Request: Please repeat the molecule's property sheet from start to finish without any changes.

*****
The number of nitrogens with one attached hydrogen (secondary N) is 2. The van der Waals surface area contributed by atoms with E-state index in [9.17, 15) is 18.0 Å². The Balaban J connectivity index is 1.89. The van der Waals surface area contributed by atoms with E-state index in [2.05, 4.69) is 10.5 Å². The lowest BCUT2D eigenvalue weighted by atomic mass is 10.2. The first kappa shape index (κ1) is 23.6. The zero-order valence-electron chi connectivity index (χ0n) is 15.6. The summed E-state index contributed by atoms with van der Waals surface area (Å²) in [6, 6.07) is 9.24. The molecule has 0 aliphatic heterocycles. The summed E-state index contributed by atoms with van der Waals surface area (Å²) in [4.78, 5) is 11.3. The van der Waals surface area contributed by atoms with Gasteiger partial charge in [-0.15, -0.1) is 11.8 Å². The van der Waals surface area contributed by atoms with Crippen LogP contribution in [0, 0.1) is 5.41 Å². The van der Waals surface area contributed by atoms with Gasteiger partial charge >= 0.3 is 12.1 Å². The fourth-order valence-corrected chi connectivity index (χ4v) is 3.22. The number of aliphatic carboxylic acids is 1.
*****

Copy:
The number of nitrogens with one attached hydrogen (secondary N) is 2. The van der Waals surface area contributed by atoms with E-state index in [9.17, 15) is 18.0 Å². The Balaban J connectivity index is 1.89. The van der Waals surface area contributed by atoms with E-state index in [2.05, 4.69) is 10.5 Å². The lowest BCUT2D eigenvalue weighted by atomic mass is 10.2. The first kappa shape index (κ1) is 23.6. The zero-order valence-electron chi connectivity index (χ0n) is 15.6. The summed E-state index contributed by atoms with van der Waals surface area (Å²) in [6, 6.07) is 9.24. The molecule has 0 aliphatic heterocycles. The summed E-state index contributed by atoms with van der Waals surface area (Å²) in [4.78, 5) is 11.3. The van der Waals surface area contributed by atoms with Gasteiger partial charge in [-0.15, -0.1) is 11.8 Å². The van der Waals surface area contributed by atoms with Crippen LogP contribution in [0, 0.1) is 5.41 Å². The van der Waals surface area contributed by atoms with Gasteiger partial charge >= 0.3 is 12.1 Å². The fourth-order valence-corrected chi connectivity index (χ4v) is 3.22. The number of aliphatic carboxylic acids is 1.